Every several years there is a new wave of trying to predict SOA future. The new one is presented in a recent post by Joe McKendrick, discussing how SOA can morph into EA, cloud, EAI, BPM or all of them.
Jon Whittle presented last week at the SPLC 2010 keynote, some findings on experiences from using model-based development. He reported that 83% of respondents to his survey "consider MDE a good thing". Yet, the industry is still looking for how to create successful Model-Driven approaches.
With BPMN 2.0 starting to get traction in the IT community and the new “native” BPMN execution engines, the question still remains if BPMN 2.0 is going to be widely adopted by the business community.
A new post by Julian Sammy explores the limits of automation and describes some situations where automation is not applicable.
A Computerworld article and webinar announcement, both featuring the use of iRise, to visually capture business application requirements calls attention to this growing product segment.
In his new post, BP3’ Scott Francis describes changes to the open source BPM landscape and analyzes whether Activiti, a new open source BPM solution, can become successful in the BPM arena.
Alfresco announces their open source, Apache 2 Licensed Business Process Managment engine, Activiti, with former jBPM lead Tom Baeyens at the helm.
Clay Richardson coined the term Social BPM, and there is much discussion on the Internet on the convergence of BPM and social media and their impact on each other.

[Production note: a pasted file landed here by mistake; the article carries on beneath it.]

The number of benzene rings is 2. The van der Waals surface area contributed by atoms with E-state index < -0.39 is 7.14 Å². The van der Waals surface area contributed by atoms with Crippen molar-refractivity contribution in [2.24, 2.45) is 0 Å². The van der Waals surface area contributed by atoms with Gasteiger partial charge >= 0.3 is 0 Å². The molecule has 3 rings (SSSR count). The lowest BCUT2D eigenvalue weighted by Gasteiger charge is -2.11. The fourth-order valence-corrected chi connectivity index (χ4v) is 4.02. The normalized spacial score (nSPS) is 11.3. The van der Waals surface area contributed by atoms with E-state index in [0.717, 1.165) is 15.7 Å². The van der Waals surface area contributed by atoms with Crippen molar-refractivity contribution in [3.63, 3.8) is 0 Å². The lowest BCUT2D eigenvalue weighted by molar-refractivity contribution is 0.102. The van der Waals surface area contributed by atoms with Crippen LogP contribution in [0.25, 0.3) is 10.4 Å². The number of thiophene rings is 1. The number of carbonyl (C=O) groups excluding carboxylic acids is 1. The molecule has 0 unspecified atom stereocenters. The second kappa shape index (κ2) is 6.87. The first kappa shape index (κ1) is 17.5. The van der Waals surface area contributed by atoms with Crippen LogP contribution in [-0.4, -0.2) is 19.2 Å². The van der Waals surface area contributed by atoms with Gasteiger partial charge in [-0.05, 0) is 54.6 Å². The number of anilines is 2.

In his latest post, Tom Baeyens argues that despite its usefulness, the time of BPMS has passed and suggests bringing BPM closer to its potential users – application developers.
A new developerWorks article - Data4BPM - proposes two new standards, the Business Entity Definition Language (BEDL) and BPEL4Data for the holistic design and execution of process with Business Entities.
A new discussion in the blogosphere is bringing up the question of whether business rules should be used to dynamically guide business process execution.
A new developerWorks article by Jens Andexer and Willem Bekker describes business implications of SOA, stressing both its advantages and drawbacks.
Bridging the gap between business and IT has always been a pipe dream for many SOA initiatives. According to the Business Ecology Initiative; whose purpose is to refocus such initiatives from a technology and data oriented perspective to one that is optimized for business benefits, processes, and roles; nurturing business driven IT, is the only way bridge this gap and create a business ecosystem.
Forrester Research, in preparation for their Business Technology Forum next week, has released an analyst report for free download, entitled "Lean: The New Business Technology Imperative." Aimed at management, it discusses Lean as a whole-business imperative, and its impact on IT, cautioning: "Don’t get so caught up in eliminating waste that you forget to create value and increase flexibility."
With SOA and BPM still being most popular buzzwords in IT today, a question of their relationships is still debated between practitioners. The Process Isomorphism pattern, proposed by Jason Bloomberg, makes an attempt to bring them closer together.